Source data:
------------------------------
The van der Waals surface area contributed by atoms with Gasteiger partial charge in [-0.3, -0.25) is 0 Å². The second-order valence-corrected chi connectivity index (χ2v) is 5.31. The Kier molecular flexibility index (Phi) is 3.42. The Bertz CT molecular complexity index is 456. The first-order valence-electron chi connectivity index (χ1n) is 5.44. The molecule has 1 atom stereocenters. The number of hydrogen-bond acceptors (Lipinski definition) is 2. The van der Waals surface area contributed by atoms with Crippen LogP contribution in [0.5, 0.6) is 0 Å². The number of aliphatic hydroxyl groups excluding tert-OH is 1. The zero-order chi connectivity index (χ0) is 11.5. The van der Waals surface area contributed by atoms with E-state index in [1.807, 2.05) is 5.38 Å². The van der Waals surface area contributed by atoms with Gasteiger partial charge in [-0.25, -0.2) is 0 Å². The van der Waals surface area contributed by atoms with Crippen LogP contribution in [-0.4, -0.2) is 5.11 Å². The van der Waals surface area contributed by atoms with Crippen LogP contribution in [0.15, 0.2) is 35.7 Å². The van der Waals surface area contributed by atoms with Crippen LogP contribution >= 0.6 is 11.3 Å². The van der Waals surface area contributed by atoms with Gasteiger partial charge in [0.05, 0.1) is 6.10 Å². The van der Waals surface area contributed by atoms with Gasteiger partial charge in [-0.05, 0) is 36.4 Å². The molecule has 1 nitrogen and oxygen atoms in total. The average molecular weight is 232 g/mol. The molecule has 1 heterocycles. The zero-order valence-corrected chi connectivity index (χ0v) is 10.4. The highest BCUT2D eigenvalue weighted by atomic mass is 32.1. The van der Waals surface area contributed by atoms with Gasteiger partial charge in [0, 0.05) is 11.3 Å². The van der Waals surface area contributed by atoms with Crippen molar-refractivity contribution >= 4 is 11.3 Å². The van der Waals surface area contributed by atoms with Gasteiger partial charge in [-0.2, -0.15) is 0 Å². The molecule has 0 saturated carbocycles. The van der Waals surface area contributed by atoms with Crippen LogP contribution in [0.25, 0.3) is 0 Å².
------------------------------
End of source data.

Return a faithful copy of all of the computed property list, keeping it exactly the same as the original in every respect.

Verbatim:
The van der Waals surface area contributed by atoms with Gasteiger partial charge in [-0.3, -0.25) is 0 Å². The second-order valence-corrected chi connectivity index (χ2v) is 5.31. The Kier molecular flexibility index (Phi) is 3.42. The Bertz CT molecular complexity index is 456. The first-order valence-electron chi connectivity index (χ1n) is 5.44. The molecule has 1 atom stereocenters. The number of hydrogen-bond acceptors (Lipinski definition) is 2. The van der Waals surface area contributed by atoms with Crippen LogP contribution in [0.5, 0.6) is 0 Å². The number of aliphatic hydroxyl groups excluding tert-OH is 1. The zero-order chi connectivity index (χ0) is 11.5. The van der Waals surface area contributed by atoms with E-state index in [1.807, 2.05) is 5.38 Å². The van der Waals surface area contributed by atoms with Gasteiger partial charge in [-0.25, -0.2) is 0 Å². The van der Waals surface area contributed by atoms with Crippen LogP contribution in [-0.4, -0.2) is 5.11 Å². The van der Waals surface area contributed by atoms with Crippen LogP contribution in [0.15, 0.2) is 35.7 Å². The van der Waals surface area contributed by atoms with Crippen LogP contribution >= 0.6 is 11.3 Å². The van der Waals surface area contributed by atoms with Gasteiger partial charge in [0.05, 0.1) is 6.10 Å². The van der Waals surface area contributed by atoms with Gasteiger partial charge in [-0.05, 0) is 36.4 Å². The molecule has 1 nitrogen and oxygen atoms in total. The average molecular weight is 232 g/mol. The molecule has 1 heterocycles. The zero-order valence-corrected chi connectivity index (χ0v) is 10.4. The highest BCUT2D eigenvalue weighted by atomic mass is 32.1. The van der Waals surface area contributed by atoms with Gasteiger partial charge in [0, 0.05) is 11.3 Å². The van der Waals surface area contributed by atoms with Crippen molar-refractivity contribution >= 4 is 11.3 Å². The van der Waals surface area contributed by atoms with Gasteiger partial charge in [-0.2, -0.15) is 0 Å². The molecule has 0 saturated carbocycles. The van der Waals surface area contributed by atoms with Crippen LogP contribution in [0.25, 0.3) is 0 Å².